Pollutants from pesticides to painkillers threaten key water sources in the Yucatan Peninsula, study says.
Chemicals ranging from personal hygiene products to cocaine are polluting the fresh, underground water resources in one of Mexico´s top tourism districts, a UN-backed study found.
Chemical runoff due to leaky sewage pipes, pit latrines and septic tanks are likely the sources of the flow of these chemicals into the underground water caves and streams in Riviera Maya. The area in the Caribbean Quintana Roo state is economically-driven by its tourism sector, which has boomed over the past three decades.
“Prevention and mitigation measures are needed to ensure that expanding development does not damage the marine environment and human health and, in turn, the region´s tourism-based economy,” said Chris Metcalfe, an environmental scientist at Canada´s Trent University and a research fellow at the United Nations University´s Institute for Water, Environment and Health.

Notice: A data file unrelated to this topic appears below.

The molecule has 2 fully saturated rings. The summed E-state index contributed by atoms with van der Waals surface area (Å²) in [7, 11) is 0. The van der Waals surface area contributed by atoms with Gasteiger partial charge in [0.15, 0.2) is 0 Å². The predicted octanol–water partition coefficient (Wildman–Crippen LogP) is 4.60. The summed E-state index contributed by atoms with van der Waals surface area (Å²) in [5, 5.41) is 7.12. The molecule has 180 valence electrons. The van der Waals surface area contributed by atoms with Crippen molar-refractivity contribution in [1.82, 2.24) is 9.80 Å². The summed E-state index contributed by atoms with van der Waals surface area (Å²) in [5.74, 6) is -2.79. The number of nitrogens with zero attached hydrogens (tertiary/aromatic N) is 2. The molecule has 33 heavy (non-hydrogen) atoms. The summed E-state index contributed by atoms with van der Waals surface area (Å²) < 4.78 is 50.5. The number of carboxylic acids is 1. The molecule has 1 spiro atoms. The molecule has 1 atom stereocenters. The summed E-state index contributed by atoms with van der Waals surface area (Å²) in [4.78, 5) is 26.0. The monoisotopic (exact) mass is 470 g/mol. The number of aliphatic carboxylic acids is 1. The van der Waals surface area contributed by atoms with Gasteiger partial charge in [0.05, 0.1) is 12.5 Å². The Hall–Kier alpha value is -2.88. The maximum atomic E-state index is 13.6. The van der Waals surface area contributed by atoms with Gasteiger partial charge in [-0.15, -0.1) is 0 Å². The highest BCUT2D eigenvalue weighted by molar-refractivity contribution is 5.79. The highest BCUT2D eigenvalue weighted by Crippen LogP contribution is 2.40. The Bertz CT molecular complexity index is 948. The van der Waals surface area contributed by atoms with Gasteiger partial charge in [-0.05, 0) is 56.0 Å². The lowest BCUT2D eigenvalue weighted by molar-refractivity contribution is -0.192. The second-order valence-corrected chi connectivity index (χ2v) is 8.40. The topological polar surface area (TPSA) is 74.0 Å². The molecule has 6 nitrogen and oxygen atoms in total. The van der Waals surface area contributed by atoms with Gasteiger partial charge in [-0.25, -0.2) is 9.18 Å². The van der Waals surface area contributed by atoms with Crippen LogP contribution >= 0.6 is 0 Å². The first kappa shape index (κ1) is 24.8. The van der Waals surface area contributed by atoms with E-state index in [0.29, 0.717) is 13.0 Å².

In a paper published in the journal Environmental Pollution in February, Metcalfe and his team said the rapidly-growing development in the Riviera Maya to expand the tourism industry is leading to the contamination of groundwater resources, which flow into the Caribbean Sea.
The study´s findings “clearly underline the need for monitoring systems to pin-point where these aquifer pollutants are coming from,” said Metcalfe.
Pollutants detected included digested cocaine, pharmaceuticals such as painkillers, personal care products such as deodorant, perfume, and pesticides.
The trend poses a particular risk to the delicate ecosystem of Caribbean coral reefs, contributing to their deterioration, as they are already at risk from global warming.
“The principal reason [the contaminants seep in] is because the porous limestone bedrock of the Yucatan Peninsula allows contaminants to enter the aquifer, and the proximity of the Mesoamerican Reef System makes improper waste management a hazard to the health of both the community and the environment,” says Centro Ecologico Akumal, an environmental organization that monitors water quality in the area.
The Mesoamerican Reef is the second-largest in the world after the Great Barrier Reef.